Wednesday, February 10, 2010
Dr. Bernard Lander and Dr. Alan Kadish
It's tough to eulogize and even thank a man whom you met only once - rather saw only once. Yet, despite never have met him I owe so much to him. As do so many other yungeleit that found parnosehs and are feeding their families - barely, due to his vision, for lack of a better term. Yet despite his accomplishments I doubt there was a man who had to deal with so much, you'll excuse me, crap, over his life. I'm speaking of course about Dr. Bernard Lander, who left this world two days ago. We would be hard-pressed to find a man who provided such a service to the community, yet had to deal with such attacks from often some of they very same people. What I mean is this: I think we can all agree that not all of us are cut out for full-time learning, myself included. Come to think of it, this notion that a person should sit and learn and either live off schnorr, the Government, his wife working, or all of the above, is a new and unheard of one. So I'm not quite sure why we need to make excuses for going to work to feed your family... So what should we all do if we cannot sit and learn? find a parnosoh, obviously.
So how does one find a parnosoh if he cannot just go to a wealthy family parent, sibling or family member? he goes to work. How does one find work if he has no skills other than being able to shlep boxes? Not that it's a bad thing to shlep boxes, but not all of us find ways to raise a family on that kind of salary. Some can. I definitely cannot. Well, Dr. Lander found a way. By eliminating all the excuses he left no choice for many of us, we had to go and learn a trade or profession, and here was the means to do it. Not only were there no women in school during your class, there were no women in school THE WHOLE DAY. They had separate days for men and women, not just hours! You didn't have to study any subject that might even be accused of being counter to Torah values and views, and you could do it all on Sundays, evenings and summers. But still, the zealots, since they need to keep busy, would go after him and accuse of him of all kinds of things. I guess it has a lot to do with his background, him being a musmach of YU, and not being subjugated to Daas Teyreh, but still, even that should have its limits. When you see the obvious advantages should you not just bite your tongue and keep quiet? Maybe that's what has happened. Maybe they gave up the fight when they saw they had no better alternative.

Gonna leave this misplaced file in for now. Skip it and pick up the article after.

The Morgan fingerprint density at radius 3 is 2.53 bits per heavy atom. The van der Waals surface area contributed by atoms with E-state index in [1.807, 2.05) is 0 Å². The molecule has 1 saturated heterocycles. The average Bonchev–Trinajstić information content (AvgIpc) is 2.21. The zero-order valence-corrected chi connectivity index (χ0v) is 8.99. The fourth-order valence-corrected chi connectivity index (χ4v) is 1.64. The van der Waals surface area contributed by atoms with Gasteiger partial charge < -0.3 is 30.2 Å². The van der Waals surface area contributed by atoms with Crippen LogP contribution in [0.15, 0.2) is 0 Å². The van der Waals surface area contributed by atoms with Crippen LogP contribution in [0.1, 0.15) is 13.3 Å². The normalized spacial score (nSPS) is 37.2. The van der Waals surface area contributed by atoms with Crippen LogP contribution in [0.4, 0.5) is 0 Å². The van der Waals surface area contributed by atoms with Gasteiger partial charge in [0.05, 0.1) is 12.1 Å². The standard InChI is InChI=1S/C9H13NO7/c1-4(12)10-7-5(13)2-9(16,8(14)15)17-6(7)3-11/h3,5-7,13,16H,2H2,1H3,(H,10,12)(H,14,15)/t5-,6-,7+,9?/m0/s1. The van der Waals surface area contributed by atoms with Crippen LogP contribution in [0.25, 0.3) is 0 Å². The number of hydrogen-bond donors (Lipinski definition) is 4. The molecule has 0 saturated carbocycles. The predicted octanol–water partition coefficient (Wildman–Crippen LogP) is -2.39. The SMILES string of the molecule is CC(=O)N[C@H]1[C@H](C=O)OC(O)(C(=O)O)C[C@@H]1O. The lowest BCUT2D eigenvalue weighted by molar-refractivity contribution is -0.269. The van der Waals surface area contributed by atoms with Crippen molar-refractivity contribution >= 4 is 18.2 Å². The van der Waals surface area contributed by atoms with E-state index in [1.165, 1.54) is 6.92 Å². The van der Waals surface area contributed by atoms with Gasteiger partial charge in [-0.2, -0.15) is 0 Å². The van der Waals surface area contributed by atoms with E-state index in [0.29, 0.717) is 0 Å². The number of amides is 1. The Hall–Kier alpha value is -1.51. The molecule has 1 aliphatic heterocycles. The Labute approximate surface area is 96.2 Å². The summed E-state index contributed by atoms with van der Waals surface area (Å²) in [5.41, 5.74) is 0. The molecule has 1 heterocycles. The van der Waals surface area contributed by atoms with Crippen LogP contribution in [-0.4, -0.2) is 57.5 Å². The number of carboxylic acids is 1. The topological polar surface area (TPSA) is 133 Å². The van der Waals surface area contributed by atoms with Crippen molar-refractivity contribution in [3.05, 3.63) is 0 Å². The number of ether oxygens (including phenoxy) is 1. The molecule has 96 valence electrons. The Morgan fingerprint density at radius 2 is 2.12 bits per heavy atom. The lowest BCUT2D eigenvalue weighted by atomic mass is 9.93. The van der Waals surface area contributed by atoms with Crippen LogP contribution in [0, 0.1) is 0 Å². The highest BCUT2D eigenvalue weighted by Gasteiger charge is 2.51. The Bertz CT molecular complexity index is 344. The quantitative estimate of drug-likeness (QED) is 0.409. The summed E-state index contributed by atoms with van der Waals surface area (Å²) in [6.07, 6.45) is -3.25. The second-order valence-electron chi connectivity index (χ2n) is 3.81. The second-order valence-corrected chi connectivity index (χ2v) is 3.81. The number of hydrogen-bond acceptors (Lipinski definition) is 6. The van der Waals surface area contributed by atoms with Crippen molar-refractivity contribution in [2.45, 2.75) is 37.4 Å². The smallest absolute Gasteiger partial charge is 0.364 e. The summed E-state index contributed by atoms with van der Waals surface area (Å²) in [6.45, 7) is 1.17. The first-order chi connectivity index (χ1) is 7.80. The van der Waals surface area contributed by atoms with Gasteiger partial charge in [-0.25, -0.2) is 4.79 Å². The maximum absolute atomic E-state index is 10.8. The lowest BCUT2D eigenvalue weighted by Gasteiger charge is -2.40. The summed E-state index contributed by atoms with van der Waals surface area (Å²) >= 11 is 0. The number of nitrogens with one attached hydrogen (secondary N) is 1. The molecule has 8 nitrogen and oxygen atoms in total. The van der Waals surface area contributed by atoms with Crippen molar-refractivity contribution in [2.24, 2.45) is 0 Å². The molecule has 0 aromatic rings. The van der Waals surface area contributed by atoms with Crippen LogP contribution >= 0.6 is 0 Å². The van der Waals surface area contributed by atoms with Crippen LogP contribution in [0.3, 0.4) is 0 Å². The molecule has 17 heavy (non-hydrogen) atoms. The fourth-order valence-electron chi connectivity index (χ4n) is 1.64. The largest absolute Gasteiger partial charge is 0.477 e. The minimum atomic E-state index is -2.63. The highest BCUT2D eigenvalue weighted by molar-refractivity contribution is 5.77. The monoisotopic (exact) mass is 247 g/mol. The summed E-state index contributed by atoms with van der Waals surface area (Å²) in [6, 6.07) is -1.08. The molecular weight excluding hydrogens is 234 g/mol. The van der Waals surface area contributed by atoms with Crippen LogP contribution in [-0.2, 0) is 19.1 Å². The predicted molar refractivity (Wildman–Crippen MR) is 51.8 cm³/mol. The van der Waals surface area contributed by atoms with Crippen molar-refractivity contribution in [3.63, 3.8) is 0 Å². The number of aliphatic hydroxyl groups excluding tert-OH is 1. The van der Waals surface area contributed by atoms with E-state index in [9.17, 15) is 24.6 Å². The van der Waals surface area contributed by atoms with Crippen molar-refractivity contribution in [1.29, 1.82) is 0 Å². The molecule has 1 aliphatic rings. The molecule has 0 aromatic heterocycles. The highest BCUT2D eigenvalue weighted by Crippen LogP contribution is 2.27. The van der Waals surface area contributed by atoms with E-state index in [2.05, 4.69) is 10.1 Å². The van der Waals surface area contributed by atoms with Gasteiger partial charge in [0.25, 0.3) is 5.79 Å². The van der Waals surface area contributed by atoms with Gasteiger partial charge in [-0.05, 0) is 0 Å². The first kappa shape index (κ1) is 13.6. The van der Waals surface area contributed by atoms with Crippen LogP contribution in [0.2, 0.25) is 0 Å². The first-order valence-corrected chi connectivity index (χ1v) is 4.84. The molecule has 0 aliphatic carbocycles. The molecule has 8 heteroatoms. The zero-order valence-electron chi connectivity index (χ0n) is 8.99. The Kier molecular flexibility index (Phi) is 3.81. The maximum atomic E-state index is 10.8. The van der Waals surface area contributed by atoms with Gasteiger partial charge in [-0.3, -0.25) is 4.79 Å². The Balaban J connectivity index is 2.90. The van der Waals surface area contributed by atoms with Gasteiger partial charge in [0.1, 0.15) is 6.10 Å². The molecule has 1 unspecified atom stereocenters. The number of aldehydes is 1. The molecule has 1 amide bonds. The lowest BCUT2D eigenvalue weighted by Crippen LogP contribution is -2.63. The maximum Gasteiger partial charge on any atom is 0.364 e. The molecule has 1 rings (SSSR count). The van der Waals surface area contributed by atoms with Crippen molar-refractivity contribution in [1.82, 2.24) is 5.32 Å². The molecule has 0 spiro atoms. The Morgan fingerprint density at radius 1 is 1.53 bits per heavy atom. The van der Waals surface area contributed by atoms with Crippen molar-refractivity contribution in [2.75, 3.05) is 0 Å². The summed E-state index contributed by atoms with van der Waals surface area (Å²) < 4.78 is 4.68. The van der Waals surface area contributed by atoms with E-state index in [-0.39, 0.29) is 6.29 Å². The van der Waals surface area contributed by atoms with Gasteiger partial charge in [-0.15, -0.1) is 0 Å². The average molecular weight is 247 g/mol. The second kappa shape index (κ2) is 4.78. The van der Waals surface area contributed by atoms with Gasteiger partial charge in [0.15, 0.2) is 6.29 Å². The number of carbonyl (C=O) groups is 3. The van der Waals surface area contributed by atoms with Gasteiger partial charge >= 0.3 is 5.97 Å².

In any case, as far as I'm concerned I'm glad that I heeded the advice of those who dispensed it and enrolled there. Dr. Lander gave me the chance to learn a profession in a very comfortable setting, without compromise. The only thing I could've done was maybe choose a better profession, but that was my choice, otherwise I'm happy as far as that choice goes. The only time I met the good Dr. Lander was at graduation, and even then we didn't actually meet. He was there, as was I. that's about it. Maybe that should've been the time to thank him. I guess he did it because he liked helping other Jews, not for the thanks he wouldn't get... He really had very little to do with the day to day operations of the school when I was there, as far as I know. Never mind, there are still ways for Touro to improve and be less selective when it comes to our brothers and sisters in need, but hey, nobody's perfect. We can look for excuses as to why NOT to thank him, and we can focus on the faults of his fine institutions, but that would be nothing short of the height of ungratefulness. Let me take this opportunity to thank him and all those who assisted him in making it possible. And remember, it never hurts to thank someone who helped you, even if you do disagree with him on certain issues.